Then he moves, again, to a different facet of defense: the pick and roll. Predictably, Okafor flounders in this defensive set as well.

From a watching and eye test perspective, it's important to point out that his mistakes aren't necessarily the first things you notice in each of these clips. Even when you do notice mistakes in the run of play, it is usually only one in a series of several that jumps out. Which is normal! There are ten players on the court, all moving in different and interacting ways. If every viewer noticed every single mistake from every single player on every single possession, we would be the most evolved species that has ever lived. Instead, our brains edit, and we rely on availability bias. Because we only notice an occasional mistake rather than each of them, we can say that Okafor's defense can improve; on the other end of the spectrum, we notice most of the good on offense. These two perspectives warp our perceptions of him and inhibit our analysis.

Nick then went on to talk about the likelihood that Okafor's defense would improve. As with most things with a 20-year-old rookie, it is very likely to. The real question is how much will it improve? Nick cited a Nylon Calculus article that I have also mentioned in regards to Okafor, which showed the amount that big men tend to improve in the few years following their rookie year on D.

"[The author] concluded that big men like Okafor tend to remain in the negatives in terms of defensive impact," Nick wrote. "[He] also noted that Okafor's best-case scenario is about average defensive production. The first development that needs to happen with Okafor would be an increase in effort if he is to become passable on defense."

"However, I'm a little wary about that happening," Nick continued. "Brett Brown gets his guys to play their tails off. Jah is a clear outlier in that regard."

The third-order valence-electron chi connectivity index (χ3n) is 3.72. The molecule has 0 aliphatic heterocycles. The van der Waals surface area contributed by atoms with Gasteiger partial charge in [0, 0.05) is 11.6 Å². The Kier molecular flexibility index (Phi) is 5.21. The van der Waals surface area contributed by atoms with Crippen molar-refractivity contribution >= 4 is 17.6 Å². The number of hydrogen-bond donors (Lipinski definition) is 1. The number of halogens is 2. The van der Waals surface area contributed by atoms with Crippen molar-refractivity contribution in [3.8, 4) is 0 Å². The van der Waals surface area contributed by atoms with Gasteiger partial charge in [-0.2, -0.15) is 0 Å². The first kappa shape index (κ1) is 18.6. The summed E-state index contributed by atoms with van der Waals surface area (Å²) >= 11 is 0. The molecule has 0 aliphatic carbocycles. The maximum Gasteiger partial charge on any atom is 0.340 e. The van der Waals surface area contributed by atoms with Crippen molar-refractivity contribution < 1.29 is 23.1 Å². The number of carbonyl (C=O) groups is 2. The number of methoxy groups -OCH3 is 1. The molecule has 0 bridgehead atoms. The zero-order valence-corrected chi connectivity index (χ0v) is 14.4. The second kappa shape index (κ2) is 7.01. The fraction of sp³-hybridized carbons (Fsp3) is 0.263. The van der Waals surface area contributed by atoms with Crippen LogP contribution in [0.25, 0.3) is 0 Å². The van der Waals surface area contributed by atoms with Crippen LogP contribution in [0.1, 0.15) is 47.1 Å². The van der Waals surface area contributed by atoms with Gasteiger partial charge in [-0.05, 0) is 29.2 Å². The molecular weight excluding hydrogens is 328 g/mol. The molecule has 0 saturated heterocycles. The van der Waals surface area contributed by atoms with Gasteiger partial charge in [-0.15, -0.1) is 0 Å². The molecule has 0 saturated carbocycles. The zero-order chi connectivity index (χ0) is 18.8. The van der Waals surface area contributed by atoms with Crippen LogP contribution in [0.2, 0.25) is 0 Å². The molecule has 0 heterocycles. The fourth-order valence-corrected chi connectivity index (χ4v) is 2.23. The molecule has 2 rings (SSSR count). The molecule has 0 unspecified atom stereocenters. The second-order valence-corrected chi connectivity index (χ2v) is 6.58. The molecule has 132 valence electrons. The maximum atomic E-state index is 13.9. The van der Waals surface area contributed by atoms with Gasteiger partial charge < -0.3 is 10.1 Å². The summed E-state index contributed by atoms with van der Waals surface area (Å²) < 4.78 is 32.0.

Nick then moved to Okafor's rebounding to finish his scouting report. Okafor has deep-seated issues rebounding to, and they "revolve around poor and poor technique" according to Nick.

He cited my piece from February that concluded that Okafor's rebounding vis-a-vis his rookie peers was concerningly low. While his raw, per game rebounding totals look strong, the better statistic that determines what percentage of available rebounds he corrals sold him far short of future All-Star and All NBA players.

"Okafor ranked 48th out of 60 qualified centers in defensive rebound rate last season," Nick continued. "In terms of grabbing contested defensive rebounds, Okafor ranked 34th out of 46 qualified big men in contested rebound success percentage. It's possible that Okafor has been so big and powerful his whole life that he never had to learn techniques or give constant effort on boards."

To answer whether Okafor can improve his rebounding going forward, Nick cited a study of his own that found that big men who struggled to rebound as rookies "had a career DRB% of about 2.6% better than their rookie season. [He] also found that these big men had a DRB% in their best three years that was about 4.2% higher than their rookie season."

"So yes, there is hope that Okafor becomes an average rebounder. Above that? It's unlikely," he concluded.

Nick concluded, "For Okafor to overcome his lackluster defense, he will need to be an extremely efficient, high-usage offensive player." He also

In Nick's opinion, and mine, Okafor's current weaknesses don't preclude him from becoming the franchise player the Sixers hope he'll be. They simply limit the ways in which a championship team can be built around him. For now, the two aspects of his game that need the most shoring up are his passing as a defense. If he can become the great passer his college career suggested he might have been and at least average on defense, his outlier offensive skills will be allowed to pay their full dividends.